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Abarth 500

Overall verdict

The Top Gear car review:Abarth 500



What is it like on the road?

Abarth 500 yellow front

A fly in the 500’s ointment has always been its driving position. It’s far too high, even in the standard car, but this becomes a more serious problem when you’re trying to dial in some performance. That sense of being too far removed from the road is a deal breaker for us, a problem compounded by light steering that’s short on feel.

Nevertheless, the Abarth feels well planted on that widened stance and a heavily stiffened chassis keeps it stable to the limits of its mechanical grip. This does make the ride pretty awful, but in a shorty hot hatch you can expect nothing more.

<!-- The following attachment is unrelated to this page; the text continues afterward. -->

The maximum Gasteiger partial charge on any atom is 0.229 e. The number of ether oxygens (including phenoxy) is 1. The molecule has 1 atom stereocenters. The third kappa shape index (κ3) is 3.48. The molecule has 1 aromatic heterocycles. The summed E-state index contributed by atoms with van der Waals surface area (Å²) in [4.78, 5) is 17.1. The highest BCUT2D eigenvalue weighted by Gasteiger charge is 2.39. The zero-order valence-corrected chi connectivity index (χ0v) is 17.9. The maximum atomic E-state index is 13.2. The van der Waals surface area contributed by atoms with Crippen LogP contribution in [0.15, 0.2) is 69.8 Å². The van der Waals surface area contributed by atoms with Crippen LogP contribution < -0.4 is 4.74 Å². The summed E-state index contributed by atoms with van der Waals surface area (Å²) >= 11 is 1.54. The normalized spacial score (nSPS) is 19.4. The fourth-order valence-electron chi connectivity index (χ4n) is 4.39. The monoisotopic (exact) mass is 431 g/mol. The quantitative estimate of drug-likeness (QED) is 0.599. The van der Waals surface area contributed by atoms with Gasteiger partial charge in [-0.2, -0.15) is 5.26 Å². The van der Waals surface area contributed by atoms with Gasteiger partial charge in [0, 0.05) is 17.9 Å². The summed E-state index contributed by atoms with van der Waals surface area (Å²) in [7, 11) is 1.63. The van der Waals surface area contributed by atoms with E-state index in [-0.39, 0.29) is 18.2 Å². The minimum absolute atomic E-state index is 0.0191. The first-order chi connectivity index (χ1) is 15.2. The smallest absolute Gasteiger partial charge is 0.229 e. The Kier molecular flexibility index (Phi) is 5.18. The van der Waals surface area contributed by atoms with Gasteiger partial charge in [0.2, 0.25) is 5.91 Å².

The 1.4-litre T-Jet petrol engine in here is turbocharged to 140bhp. That may not sound like much, but there’s not much to the Fiat 500 so it feels exceedingly quick. And if you can afford the Esseesse upgrade, power is tweaked to 160bhp, which starts to feel bonkers…and you can go further, up to 180bhp. Turismo and Competizione variants get these respective packs as standard, along with upgraded front and rear dampers plus 17-inch alloys. Hardcore 695 BiPosto is as special as its £33K plus price tag would suggest


How about something completely different?



Fiat 500

The two-cylinder TwinAir is as much fun, maybe more so, and costs significantly less to buy and run
Continue: On the inside
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